Also, although it is probably fair to call Vala domain specific (it is pretty much specific to GObject, although there are profiles for posix and Dova in development), I don't think it is anywhere near fair to call Vala a "desktop specific programming language". I have several programs written in Vala running on embedded devices without a desktop environment, and one server side program. In fact, the vast majority of my Vala code has absolutely nothing to do with the desktop... I only have one "desktop" application (actually a UI for an appliance, so "desktop" isn't even the right word).

Robert Ancell said...

nemequ, Vala certainly is not desktop-specific! My experience (and talking to others) is that when you use non-GObject APIs then things get a lot more complicated. You have to manage memory/references yourself, some APIs are not provided in the standard install and writing .vapi files is difficult.

For these reasons I'm recommending desktop developers use Vala - I wouldn't expect them to have any difficulties and they will immediately be more productive. Desktop apps that are in C are currently a huge maintenance overhead, and writing them in Vala will greatly improve the desktop. This is not to say I wouldn't recommend Vala for other projects, but if you're going to access other APIs, then be prepared for a harder time.

nemequ said...


Yes, it was Anonymous who called Vala desktop specific, not you. I don't disagree with anything from your original post :)

It is true that a lot of non-GObject APIs are harder to use from Vala than GObject APIs... that said, a lot of non-GObject APIs are a lot harder to use in general than a lot of GObject APIs. For instance, using libxml2 from Vala is a huge PITA, but using it from C is also a PITA. It's not really any harder to use libxml2 from Vala than C, it just seems really hard because other libraries are so much easier. Cairo can also be a bit tricky to use from Vala, as can sqlite3 (I actually ended up writing a wrapper, SQLHeavy), but I'm quite happy with libftdi, libusb-1.0, Tokyo Cabinet and libdmtx, to name a few. I also make fairly heavy use of POSIX in one of my projects, and it has been okay.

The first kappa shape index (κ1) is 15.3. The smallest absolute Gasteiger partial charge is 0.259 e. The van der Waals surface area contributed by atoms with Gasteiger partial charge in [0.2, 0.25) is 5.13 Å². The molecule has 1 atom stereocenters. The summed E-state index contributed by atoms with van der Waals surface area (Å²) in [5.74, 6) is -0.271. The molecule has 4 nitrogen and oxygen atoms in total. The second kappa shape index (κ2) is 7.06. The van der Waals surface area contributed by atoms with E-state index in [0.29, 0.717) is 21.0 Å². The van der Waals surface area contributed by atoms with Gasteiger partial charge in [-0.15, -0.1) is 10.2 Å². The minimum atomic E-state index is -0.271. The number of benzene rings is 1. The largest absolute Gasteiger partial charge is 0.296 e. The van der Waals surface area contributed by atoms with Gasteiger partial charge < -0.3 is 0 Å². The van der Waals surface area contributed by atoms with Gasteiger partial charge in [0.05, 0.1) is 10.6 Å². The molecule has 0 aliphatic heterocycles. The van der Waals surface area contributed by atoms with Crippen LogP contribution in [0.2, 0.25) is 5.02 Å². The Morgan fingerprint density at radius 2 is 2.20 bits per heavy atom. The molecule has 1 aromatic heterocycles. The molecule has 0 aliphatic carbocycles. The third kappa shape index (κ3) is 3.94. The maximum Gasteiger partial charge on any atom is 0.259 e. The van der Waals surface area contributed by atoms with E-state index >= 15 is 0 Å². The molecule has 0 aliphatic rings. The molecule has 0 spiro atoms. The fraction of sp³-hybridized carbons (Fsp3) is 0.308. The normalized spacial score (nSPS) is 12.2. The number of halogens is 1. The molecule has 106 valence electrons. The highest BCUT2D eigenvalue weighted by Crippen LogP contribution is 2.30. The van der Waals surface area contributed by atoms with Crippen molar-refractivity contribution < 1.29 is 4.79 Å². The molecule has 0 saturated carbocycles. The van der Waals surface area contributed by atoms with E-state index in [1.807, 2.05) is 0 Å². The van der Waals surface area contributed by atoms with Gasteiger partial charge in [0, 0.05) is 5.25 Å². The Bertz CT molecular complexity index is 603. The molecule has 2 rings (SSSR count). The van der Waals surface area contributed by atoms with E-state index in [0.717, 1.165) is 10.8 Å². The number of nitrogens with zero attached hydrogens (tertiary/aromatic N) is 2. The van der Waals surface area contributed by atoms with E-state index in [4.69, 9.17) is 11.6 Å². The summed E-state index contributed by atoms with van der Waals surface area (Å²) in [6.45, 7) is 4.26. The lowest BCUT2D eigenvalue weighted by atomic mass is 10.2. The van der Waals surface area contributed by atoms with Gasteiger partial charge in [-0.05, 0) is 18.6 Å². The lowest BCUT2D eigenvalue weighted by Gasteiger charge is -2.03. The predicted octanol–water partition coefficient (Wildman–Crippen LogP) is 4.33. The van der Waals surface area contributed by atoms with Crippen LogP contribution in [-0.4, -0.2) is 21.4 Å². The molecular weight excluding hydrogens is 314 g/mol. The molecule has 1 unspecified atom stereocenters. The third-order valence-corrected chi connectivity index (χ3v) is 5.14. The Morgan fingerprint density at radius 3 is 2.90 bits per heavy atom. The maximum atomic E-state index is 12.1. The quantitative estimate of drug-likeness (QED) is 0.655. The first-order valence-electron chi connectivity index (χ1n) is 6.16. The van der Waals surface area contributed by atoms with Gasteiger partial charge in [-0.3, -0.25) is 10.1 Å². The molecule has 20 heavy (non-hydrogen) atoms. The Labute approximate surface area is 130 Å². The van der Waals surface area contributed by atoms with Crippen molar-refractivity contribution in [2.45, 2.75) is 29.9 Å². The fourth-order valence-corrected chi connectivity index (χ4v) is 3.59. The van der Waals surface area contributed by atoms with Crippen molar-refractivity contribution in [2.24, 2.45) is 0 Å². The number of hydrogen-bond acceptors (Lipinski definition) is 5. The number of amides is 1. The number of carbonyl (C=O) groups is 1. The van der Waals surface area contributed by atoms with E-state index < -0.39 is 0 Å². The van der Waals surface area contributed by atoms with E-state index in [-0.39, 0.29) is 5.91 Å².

I've found that, for the most part, well designed non-GObject C APIs will work well from Vala, but APIs which are hard to use from C tend to be hard to use from Vala.

Robert Ancell said...

nemequ, oh good. I was worried I'd made a typo in the post or given the wrong idea :)

I think you're mostly right about the APIs seeming more difficult because the GObject ones are much simpler. The biggest issue was debugging using bad APIs wrongly - a memory problem is one step more complex than in C.

The API I was having the most trouble working on LightDM was PAM and using it in asynchronous D-Bus calls...

nemequ said...

First, DBus support should be a lot better now with the move to GDBus. FWIW I think the FSO guys are making pretty extensive use of asynchronous DBus from Vala.

I just took a look at the PAM API, and it doesn't look like it would be too difficult to use from Vala. I'm not sure where you had problems in the past, but if you're really interested I would be happy to help you get the bindings right (I'm in charge of maintaining the bindings that are distributed with Vala, and I've written quite a few for various projects, so I have a decent amount of experience in the area). Feel free to ping me in #vala on GIMPNet (my nick is nemequ).